I used a segmentation model trained on images of forklift tines. The NVIDIA Isaac ROS segmentation GEM takes RGB images from the robot in simulation and generates the corresponding segmentation images using the given model.
Figure 6. Colored segmentation image generated at 39 FPS by the trained model on images from the robot’s cameras. (top left) The robot’s left camera view. (top right) the segmentation mask; (bottom) the filtered point cloud for forklift tines.
Each pixel in the raw segmentation image represents the class label for the object at that location in the image. Knowing the label of interest, for instance, if 2 represents forklift tines, set the non-interest points to invalid in the corresponding disparity image generated by the Stereo GEM. The point cloud generated as a result does not include these points. This is helpful to reduce noise in the point cloud.
Unlike the point cloud in Figure 4, this only has points belonging to forklift tines.
ROS domain IDs
As the NVIDIA Isaac ROS GEMs run within a container and NVIDIA Isaac Sim runs on the host, you must make sure that ROS topics can be communicated between the host and container.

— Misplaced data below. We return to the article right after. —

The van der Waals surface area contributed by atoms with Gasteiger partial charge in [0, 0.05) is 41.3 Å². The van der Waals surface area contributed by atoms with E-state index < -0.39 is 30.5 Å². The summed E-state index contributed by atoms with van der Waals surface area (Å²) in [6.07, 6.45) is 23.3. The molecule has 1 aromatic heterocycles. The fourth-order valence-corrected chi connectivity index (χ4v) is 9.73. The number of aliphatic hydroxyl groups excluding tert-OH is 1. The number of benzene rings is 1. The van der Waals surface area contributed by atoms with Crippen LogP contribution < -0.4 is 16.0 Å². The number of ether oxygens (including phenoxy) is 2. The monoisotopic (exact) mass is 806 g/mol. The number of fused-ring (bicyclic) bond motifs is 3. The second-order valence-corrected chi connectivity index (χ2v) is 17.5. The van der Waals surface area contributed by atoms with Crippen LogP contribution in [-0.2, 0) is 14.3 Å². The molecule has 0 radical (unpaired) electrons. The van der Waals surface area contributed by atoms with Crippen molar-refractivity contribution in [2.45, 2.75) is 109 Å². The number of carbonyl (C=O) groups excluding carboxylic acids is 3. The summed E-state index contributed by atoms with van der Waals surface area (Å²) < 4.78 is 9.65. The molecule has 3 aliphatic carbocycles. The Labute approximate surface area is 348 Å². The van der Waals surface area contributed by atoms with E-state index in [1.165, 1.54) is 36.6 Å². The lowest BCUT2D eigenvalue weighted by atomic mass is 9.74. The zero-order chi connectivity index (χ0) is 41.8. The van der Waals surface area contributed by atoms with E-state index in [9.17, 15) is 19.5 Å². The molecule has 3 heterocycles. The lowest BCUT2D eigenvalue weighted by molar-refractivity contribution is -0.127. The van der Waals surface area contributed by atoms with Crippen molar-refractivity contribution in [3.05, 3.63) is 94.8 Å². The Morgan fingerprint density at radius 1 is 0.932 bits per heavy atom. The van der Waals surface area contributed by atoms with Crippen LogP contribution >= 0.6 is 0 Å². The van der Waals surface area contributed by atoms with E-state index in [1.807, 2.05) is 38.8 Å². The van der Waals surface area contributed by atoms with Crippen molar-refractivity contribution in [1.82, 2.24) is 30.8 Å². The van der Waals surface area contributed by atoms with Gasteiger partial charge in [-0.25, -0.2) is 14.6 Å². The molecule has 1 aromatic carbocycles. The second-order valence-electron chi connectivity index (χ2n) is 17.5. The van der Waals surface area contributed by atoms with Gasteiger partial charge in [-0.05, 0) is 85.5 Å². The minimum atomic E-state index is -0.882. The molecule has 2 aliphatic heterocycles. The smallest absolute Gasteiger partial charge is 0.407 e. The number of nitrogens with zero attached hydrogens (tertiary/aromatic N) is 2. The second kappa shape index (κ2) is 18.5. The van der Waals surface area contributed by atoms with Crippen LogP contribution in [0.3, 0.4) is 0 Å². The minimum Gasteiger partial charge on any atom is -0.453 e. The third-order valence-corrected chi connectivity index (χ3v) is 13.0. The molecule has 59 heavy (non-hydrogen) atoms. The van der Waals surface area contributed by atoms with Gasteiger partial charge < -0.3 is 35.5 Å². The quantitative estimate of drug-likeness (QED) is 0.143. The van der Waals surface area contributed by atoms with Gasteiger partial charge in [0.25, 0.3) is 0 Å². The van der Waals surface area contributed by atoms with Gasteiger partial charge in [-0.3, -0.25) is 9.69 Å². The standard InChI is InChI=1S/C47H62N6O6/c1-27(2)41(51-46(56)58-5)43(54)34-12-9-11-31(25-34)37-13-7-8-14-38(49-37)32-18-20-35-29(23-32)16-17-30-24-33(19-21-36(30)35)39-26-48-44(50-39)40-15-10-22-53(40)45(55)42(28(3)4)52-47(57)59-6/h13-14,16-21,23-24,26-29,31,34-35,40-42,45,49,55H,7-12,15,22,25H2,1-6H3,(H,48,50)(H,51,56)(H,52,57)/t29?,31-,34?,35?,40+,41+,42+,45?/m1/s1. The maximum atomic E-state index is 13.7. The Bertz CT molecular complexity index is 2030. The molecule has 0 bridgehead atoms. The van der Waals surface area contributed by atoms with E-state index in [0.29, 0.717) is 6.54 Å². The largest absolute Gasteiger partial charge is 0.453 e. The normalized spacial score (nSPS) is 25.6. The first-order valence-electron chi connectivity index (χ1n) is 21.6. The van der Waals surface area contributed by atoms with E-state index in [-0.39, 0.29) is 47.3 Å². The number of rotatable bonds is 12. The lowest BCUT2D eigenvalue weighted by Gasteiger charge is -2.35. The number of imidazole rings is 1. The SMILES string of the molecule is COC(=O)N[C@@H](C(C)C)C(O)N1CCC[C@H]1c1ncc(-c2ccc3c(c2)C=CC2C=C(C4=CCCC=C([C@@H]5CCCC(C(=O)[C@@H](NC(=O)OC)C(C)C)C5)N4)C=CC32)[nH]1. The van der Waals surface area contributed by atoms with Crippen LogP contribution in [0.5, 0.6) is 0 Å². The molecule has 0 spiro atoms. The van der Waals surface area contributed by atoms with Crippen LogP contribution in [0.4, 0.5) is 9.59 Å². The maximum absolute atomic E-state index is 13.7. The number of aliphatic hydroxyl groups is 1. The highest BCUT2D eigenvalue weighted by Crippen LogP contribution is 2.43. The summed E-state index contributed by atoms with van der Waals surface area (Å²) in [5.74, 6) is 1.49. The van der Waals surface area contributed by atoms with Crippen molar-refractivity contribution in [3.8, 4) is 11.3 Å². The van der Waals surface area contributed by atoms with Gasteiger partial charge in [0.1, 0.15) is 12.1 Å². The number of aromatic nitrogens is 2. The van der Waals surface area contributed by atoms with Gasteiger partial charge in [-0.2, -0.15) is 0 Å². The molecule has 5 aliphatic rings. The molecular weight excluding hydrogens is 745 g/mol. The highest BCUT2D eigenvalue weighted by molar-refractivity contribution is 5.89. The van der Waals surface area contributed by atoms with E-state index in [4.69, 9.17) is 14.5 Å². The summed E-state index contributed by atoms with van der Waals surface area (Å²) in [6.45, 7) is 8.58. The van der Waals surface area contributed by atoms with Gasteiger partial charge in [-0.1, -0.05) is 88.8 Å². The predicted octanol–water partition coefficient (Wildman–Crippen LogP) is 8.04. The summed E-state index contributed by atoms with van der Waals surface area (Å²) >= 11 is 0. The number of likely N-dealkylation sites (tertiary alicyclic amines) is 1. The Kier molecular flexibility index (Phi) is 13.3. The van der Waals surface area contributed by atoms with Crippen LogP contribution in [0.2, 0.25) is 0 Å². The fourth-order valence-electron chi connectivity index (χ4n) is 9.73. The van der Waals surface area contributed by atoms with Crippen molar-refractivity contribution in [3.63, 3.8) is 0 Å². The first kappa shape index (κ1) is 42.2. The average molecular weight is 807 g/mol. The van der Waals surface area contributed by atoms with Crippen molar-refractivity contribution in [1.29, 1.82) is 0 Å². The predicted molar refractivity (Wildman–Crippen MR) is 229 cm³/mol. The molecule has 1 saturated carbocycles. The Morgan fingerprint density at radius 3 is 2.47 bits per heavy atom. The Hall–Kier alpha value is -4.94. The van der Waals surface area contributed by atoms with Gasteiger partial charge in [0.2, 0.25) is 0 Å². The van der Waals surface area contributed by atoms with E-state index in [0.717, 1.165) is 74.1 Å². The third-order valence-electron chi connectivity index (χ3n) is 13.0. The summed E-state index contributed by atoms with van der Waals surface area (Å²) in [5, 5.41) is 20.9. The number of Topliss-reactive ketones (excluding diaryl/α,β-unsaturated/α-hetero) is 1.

For this, set the ROS domain ID of all processes to the same number. All ROS2 nodes using the same domain ID can communicate; those using different domain IDs cannot. For more information, see The ROS_DOMAIN_ID.
The workflow explained in this project avoids obstacles that can be detected by lidar and cameras. For obstacles that are too small or occluded, explore other sensors.
The approach is sensitive to disparity calculation and the quality of point cloud produced as a result. As calculating disparity is a challenging task, it is possible to get noisy point clouds that cause Nav2 to update the costmap incorrectly.
Disparity filtering is dependent on the performance of the segmentation model. A model that cannot produce accurate segmentation masks results in poorly filtered disparity and point clouds.